A's coach Ryan Christenson says apparent Nazi salute was unintentional

A's bench coach Ryan Christenson said he "unintentionally" gave a Nazi salute during Oakland's celebratory handshake line after Thursday's win over the Texas Rangers.

"I made a mistake and will not deny it," Christenson said in a statement released by the team. "Today in the dugout I greeted players with a gesture that was offensive. In the world today of [COVID-19] I adapted our elbow bump, which we do after wins, to create some distance with the players. My gesture unintentionally resulted in a racist and horrible salute that I do not believe in. What I did is unacceptable, and I deeply apologize."

The NBC Sports California broadcast showed Christenson raising his right arm with his palm facing down while A's closer Liam Hendriks approached.  Hendriks quickly grabbed Christenson's arm, bending it at the elbow for the coach's "elbow bump" celebration, which he said is done due to MLB's coronavirus safety protocols. Christenson then turned around and repeated the initial gesture.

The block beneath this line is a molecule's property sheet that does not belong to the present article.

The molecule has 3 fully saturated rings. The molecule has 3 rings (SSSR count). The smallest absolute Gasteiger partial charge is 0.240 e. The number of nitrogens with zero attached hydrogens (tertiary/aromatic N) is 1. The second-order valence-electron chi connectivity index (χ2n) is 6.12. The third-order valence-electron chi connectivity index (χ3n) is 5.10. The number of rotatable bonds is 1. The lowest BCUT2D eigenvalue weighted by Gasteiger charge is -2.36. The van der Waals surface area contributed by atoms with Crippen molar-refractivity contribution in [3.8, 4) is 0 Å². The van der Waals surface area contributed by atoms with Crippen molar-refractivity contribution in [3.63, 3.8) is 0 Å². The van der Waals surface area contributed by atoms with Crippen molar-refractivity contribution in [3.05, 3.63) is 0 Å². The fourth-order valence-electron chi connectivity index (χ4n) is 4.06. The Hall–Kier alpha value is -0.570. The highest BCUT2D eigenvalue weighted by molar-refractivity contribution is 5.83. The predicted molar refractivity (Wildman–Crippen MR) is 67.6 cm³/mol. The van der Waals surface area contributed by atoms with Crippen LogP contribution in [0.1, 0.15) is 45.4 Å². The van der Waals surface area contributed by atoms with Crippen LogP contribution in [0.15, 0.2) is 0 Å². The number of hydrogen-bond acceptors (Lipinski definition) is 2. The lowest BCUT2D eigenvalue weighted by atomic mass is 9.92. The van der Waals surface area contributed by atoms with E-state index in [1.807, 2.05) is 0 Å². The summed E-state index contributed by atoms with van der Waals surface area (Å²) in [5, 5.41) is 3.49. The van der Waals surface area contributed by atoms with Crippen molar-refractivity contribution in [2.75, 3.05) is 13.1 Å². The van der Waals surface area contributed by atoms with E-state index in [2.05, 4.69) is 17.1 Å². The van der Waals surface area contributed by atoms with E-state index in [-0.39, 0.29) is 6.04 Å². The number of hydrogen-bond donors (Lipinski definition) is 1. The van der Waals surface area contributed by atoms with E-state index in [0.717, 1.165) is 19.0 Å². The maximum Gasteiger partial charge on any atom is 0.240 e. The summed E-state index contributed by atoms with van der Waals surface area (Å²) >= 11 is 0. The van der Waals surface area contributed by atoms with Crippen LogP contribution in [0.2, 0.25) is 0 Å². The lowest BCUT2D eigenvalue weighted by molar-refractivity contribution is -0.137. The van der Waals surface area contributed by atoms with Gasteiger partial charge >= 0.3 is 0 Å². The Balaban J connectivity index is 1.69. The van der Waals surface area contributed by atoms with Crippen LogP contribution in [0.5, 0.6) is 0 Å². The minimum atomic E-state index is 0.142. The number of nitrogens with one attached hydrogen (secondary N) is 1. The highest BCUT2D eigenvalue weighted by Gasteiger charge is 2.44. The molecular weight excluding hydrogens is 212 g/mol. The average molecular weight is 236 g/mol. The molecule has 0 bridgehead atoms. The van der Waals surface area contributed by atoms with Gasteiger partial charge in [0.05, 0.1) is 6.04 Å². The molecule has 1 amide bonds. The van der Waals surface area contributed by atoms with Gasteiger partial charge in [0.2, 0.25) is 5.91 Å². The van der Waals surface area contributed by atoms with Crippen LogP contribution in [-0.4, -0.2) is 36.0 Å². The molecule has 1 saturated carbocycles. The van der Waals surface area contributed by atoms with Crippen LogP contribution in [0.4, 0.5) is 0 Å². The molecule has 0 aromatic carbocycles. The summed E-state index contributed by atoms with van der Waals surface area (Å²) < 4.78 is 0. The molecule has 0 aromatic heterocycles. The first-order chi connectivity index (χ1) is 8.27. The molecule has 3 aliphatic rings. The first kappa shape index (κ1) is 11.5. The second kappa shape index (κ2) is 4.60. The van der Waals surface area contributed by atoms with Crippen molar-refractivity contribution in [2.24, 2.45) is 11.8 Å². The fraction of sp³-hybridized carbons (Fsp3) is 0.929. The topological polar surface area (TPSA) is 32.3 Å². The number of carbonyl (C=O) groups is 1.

"No, no straight arm, you have to bend your elbow," Christenson said Hendriks told him in an interview with the San Francisco Chronicle's Susan Slusser, referring to the coach's usual celebration.

"Oh, I see what you mean, oh no, it's like 'Heil Hitler,' " Christenson said after he turned, in his and Hendriks' recounting to Slusser.

The salute, typically followed by exclamations of "Heil Hitler" or "Sieg Heil," was a compulsory tribute to Adolf Hitler within the Nazi Party and, later, all of Germany under the Nazis' rule from 1933 through 1945. Still used by neo-Nazis and white supremacists long after the end of World War II, the Anti-Defamation League says the salute is "the most common white supremacist hand sign in the world."

The A's said in a statement that they were "deeply sorry this happened on our playing field."

"We do not support or condone this gesture, or the racist sentiment behind it," the A's said in a statement. "This is incredibly offensive, especially in these times when we as a [club] and many others are working to expose and address racial inequities in our country."

Before the A's released the pair of statements, Christenson told Slusser that he "wasn't doing that intentionally" and that "I just blacked out, my mind wasn't there and I spaced out."

"I'm cringing inside picturing myself," Christenson told Slusser. "Of course I'm sorry for it -- it's like standing there with my middle finger up. Anyone should know better."